Updated May 10, 2023 - 8:41 am
Some Las Vegas Valley residents are objecting to a plan that would force them to dump their septic tanks and tap into the region’s municipal sewer system.
Officials with the Southern Nevada Water Authority pushing a proposed bill in the Nevada Legislature say converting those systems to the sewer lines would help Las Vegas conserve and reuse more of its small share of Colorado River water.
But to Thomas Trenholm and others among the thousands of septic tank owners who would be be affected by the legislation, being required to foot even a portion of the conversion expense raises major concerns.
When Trenholm built his house off South Torrey Pines Drive near Sahara Avenue in the 1980s, the nearest sewer connection was some 2,000 feet away, he said. So like most of the residents in the area, Trenholm installed a septic tank to meet his wastewater needs.
“The mandatory thing is the part that’s the worst. It punishes the people like me that put in a septic tank because the sewer system wasn’t available,” Trenholm, 73, said.
Assembly Bill 220 is an omnibus water bill that among other changes would require any home in Clark County that has a septic tank and receives water from a municipal water supplier to convert to the municipal sewer system no later than Jan. 1, 2054.
The current version of the bill would require the water authority and the Southern Nevada Health District to set up a program to pay for at least 85 percent of the conversion costs.
‘Leaking storage containers’
The Las Vegas Valley has an estimated 15,000 septic tanks. The bill exempts septic tank owners who get their water from a private well, leaving about 5,000 owners who would be affected by the bill.
Dale Devitt, a soil and water professor at UNLV and director of the Center for Urban Water Conservation, said that converting the roughly 5,000 septic systems would amount to a relatively small water savings.
But he said those small savings add up for Las Vegas, which is able to take an extra gallon of water out of Lake Mead for every gallon treated and returned to the reservoir.
“From a water perspective, you need to be able to go after wherever you can make greater savings, wherever you can reduce losses,” Devitt said. “We’re so dependent on the Colorado River, so the ability to reuse it is very valuable.”
Conserving water is only part of the benefit of getting people to abandon their septic systems, according to Devitt. Septic tanks are “leaking storage containers,” leeching nitrates and remnants of pharmaceuticals into the ground that eventually make it to the underground aquifers.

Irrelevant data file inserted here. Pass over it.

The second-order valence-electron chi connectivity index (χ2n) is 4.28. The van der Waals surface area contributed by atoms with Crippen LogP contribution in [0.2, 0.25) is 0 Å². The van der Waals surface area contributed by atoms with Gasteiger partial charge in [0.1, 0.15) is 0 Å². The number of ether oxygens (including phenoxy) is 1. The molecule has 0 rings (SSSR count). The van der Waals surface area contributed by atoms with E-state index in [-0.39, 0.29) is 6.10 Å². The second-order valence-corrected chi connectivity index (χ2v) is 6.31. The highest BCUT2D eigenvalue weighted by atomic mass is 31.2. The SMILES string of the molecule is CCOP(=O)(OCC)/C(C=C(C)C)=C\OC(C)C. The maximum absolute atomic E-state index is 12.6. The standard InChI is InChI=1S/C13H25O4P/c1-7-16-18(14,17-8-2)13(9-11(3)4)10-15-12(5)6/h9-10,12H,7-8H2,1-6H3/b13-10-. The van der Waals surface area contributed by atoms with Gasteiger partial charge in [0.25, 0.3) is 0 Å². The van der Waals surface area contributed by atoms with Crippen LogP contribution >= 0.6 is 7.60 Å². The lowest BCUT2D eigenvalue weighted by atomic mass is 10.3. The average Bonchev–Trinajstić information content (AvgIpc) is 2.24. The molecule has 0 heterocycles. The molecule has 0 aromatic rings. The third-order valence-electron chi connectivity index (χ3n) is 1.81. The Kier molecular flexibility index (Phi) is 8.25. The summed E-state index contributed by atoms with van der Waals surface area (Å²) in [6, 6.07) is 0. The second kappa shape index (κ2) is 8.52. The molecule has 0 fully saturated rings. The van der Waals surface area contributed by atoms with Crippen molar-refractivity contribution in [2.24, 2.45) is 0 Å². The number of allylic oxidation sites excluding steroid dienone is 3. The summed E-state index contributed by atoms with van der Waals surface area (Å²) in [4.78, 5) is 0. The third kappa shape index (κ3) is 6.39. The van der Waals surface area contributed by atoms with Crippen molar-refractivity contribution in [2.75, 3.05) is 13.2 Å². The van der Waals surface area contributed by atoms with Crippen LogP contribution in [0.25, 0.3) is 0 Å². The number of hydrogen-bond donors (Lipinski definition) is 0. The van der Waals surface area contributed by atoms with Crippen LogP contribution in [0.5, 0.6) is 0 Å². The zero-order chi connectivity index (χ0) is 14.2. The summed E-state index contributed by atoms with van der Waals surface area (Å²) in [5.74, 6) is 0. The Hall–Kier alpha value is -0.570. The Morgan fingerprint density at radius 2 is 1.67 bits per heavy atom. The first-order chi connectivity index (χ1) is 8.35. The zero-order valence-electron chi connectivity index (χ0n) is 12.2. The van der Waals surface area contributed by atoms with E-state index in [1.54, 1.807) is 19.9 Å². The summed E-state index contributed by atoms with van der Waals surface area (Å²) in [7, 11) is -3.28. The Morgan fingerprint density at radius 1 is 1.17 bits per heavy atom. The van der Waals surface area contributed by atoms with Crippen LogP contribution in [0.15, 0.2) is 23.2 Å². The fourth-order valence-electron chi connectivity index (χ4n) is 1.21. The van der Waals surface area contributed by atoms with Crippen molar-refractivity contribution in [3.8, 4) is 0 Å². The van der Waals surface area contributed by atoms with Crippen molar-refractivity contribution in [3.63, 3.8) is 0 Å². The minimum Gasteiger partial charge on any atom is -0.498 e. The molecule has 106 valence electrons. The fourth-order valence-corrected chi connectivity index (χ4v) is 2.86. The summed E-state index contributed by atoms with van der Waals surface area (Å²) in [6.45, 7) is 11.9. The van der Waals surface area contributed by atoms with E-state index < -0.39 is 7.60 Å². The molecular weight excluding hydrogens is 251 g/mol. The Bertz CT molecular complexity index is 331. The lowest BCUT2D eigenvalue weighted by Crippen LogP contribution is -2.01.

High levels of nitrates in drinking water can lead to issues such as Blue Baby Syndrome, in which a baby’s skin turns blue because of a lack of oxygen in the blood.
As a septic tank owner himself, Devitt knows the issue well. He wants to convert his system to help the valley save water and address the contamination concern. But like many of his fellow septic owners, it comes down to the finances for Devitt.
The last estimate he received to convert his septic tank system came out to $70,000, Devitt said. Under the bill’s current language, that would mean Devitt could have to pay as much as $10,500 out of pocket for the conversion.
“If the water district can come up with some kind of funding formula, I think that’s the way to go. I think you’ll win over most people,” Devitt said.
State lawmakers have indicated that they want to amend the bill and ensure that the government agencies would pay for 100 percent of the conversion costs. The bill indicates that the funding program would pay for at least 200 conversions each year.
Trenholm said he’s not opposed to hooking into the sewer system — a sentiment he said is shared among many of his neighbors, like Tim Cegavske.
‘They should pay for it’
Cegavske was one of several hundred people who attended a workshop hosted by the water authority. The vast majority of those in attendance were opposed to the bill, Cegavske said, with concerns over the costs standing out as the key issue.
“If the water district wants it, and they’re going to benefit from it, then they should pay for it and not put a new tax or fee on people to pay for it,” Cegavske said.
Even if the program were to be fully funded by local agencies, that may not be enough to bring everyone on board.
“It would extremely cramp my style,” said Jeff Prochazka, who lives on Laredo Street.
Prochazka said looking for ways for the valley to conserve water makes sense. But his concerns center on dollars and cents.
Prochazka moved into his home 2½ years ago and plans to retire there in the coming years. Adding a sewer bill is not something he anticipated while budgeting how much he would need to retire, he said.
“I don’t need something like this. This is just not what I’m prepared for,” he said.
The bill passed in the Nevada Assembly last month on a 30-12 vote, with some Republicans joining the majority of Democrats in support and some Democrats voting with most Republicans in opposition. It still would need approval in the Senate and a signature by the governor to become law.
The bill is scheduled to be heard in the Senate Natural Resources Committee on Tuesday.